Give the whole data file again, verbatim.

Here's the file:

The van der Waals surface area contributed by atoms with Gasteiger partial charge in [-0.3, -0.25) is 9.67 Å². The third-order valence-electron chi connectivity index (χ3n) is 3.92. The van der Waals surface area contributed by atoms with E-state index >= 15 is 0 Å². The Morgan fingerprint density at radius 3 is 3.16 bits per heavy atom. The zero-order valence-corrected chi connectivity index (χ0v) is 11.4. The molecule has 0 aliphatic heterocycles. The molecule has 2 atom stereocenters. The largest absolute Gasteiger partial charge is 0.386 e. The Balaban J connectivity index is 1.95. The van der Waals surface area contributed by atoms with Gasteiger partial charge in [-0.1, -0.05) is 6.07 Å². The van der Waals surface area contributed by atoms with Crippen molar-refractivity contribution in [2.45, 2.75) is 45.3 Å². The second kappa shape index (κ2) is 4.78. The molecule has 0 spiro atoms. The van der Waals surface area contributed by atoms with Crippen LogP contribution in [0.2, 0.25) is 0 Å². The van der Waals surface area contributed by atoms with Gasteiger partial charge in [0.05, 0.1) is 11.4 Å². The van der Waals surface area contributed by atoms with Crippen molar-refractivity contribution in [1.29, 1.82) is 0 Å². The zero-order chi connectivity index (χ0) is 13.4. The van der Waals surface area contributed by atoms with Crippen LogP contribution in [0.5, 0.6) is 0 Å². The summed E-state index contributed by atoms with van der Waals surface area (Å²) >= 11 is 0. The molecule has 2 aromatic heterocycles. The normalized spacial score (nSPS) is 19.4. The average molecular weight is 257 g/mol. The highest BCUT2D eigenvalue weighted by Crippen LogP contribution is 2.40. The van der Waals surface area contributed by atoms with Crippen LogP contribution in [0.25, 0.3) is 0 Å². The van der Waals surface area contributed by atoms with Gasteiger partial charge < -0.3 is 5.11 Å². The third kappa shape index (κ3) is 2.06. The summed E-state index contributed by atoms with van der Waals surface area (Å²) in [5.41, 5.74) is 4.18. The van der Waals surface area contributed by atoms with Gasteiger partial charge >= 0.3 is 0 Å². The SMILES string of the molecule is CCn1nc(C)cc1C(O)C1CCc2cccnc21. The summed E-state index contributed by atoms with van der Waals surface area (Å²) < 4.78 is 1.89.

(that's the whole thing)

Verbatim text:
The van der Waals surface area contributed by atoms with Gasteiger partial charge in [-0.3, -0.25) is 9.67 Å². The third-order valence-electron chi connectivity index (χ3n) is 3.92. The van der Waals surface area contributed by atoms with E-state index >= 15 is 0 Å². The Morgan fingerprint density at radius 3 is 3.16 bits per heavy atom. The zero-order valence-corrected chi connectivity index (χ0v) is 11.4. The molecule has 0 aliphatic heterocycles. The molecule has 2 atom stereocenters. The largest absolute Gasteiger partial charge is 0.386 e. The Balaban J connectivity index is 1.95. The van der Waals surface area contributed by atoms with Gasteiger partial charge in [-0.1, -0.05) is 6.07 Å². The van der Waals surface area contributed by atoms with Crippen molar-refractivity contribution in [2.45, 2.75) is 45.3 Å². The second kappa shape index (κ2) is 4.78. The molecule has 0 spiro atoms. The van der Waals surface area contributed by atoms with Crippen LogP contribution in [0.2, 0.25) is 0 Å². The van der Waals surface area contributed by atoms with Gasteiger partial charge in [0.05, 0.1) is 11.4 Å². The van der Waals surface area contributed by atoms with Crippen molar-refractivity contribution in [1.29, 1.82) is 0 Å². The zero-order chi connectivity index (χ0) is 13.4. The van der Waals surface area contributed by atoms with Crippen LogP contribution in [0.5, 0.6) is 0 Å². The summed E-state index contributed by atoms with van der Waals surface area (Å²) >= 11 is 0. The molecule has 2 aromatic heterocycles. The normalized spacial score (nSPS) is 19.4. The average molecular weight is 257 g/mol. The highest BCUT2D eigenvalue weighted by Crippen LogP contribution is 2.40. The van der Waals surface area contributed by atoms with Crippen LogP contribution in [0.25, 0.3) is 0 Å². The van der Waals surface area contributed by atoms with Gasteiger partial charge < -0.3 is 5.11 Å². The third kappa shape index (κ3) is 2.06. The summed E-state index contributed by atoms with van der Waals surface area (Å²) in [5.41, 5.74) is 4.18. The van der Waals surface area contributed by atoms with Gasteiger partial charge >= 0.3 is 0 Å². The SMILES string of the molecule is CCn1nc(C)cc1C(O)C1CCc2cccnc21. The summed E-state index contributed by atoms with van der Waals surface area (Å²) < 4.78 is 1.89.